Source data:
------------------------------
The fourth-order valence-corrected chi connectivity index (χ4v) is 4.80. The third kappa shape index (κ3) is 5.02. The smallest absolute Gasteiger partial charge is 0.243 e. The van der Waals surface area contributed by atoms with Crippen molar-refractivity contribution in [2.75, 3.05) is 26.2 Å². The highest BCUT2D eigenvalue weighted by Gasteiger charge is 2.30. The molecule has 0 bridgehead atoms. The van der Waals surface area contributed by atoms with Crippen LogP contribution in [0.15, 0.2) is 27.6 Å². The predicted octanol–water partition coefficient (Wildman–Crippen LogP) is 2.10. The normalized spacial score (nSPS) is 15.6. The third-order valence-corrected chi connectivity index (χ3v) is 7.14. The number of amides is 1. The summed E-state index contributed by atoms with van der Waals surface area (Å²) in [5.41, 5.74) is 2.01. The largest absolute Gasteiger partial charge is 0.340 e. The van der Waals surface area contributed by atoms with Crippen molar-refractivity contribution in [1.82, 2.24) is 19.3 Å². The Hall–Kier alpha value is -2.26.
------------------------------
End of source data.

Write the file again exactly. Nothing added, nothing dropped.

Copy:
The fourth-order valence-corrected chi connectivity index (χ4v) is 4.80. The third kappa shape index (κ3) is 5.02. The smallest absolute Gasteiger partial charge is 0.243 e. The van der Waals surface area contributed by atoms with Crippen molar-refractivity contribution in [2.75, 3.05) is 26.2 Å². The highest BCUT2D eigenvalue weighted by Gasteiger charge is 2.30. The molecule has 0 bridgehead atoms. The van der Waals surface area contributed by atoms with Crippen LogP contribution in [0.15, 0.2) is 27.6 Å². The predicted octanol–water partition coefficient (Wildman–Crippen LogP) is 2.10. The normalized spacial score (nSPS) is 15.6. The third-order valence-corrected chi connectivity index (χ3v) is 7.14. The number of amides is 1. The summed E-state index contributed by atoms with van der Waals surface area (Å²) in [5.41, 5.74) is 2.01. The largest absolute Gasteiger partial charge is 0.340 e. The van der Waals surface area contributed by atoms with Crippen molar-refractivity contribution in [1.82, 2.24) is 19.3 Å². The Hall–Kier alpha value is -2.26.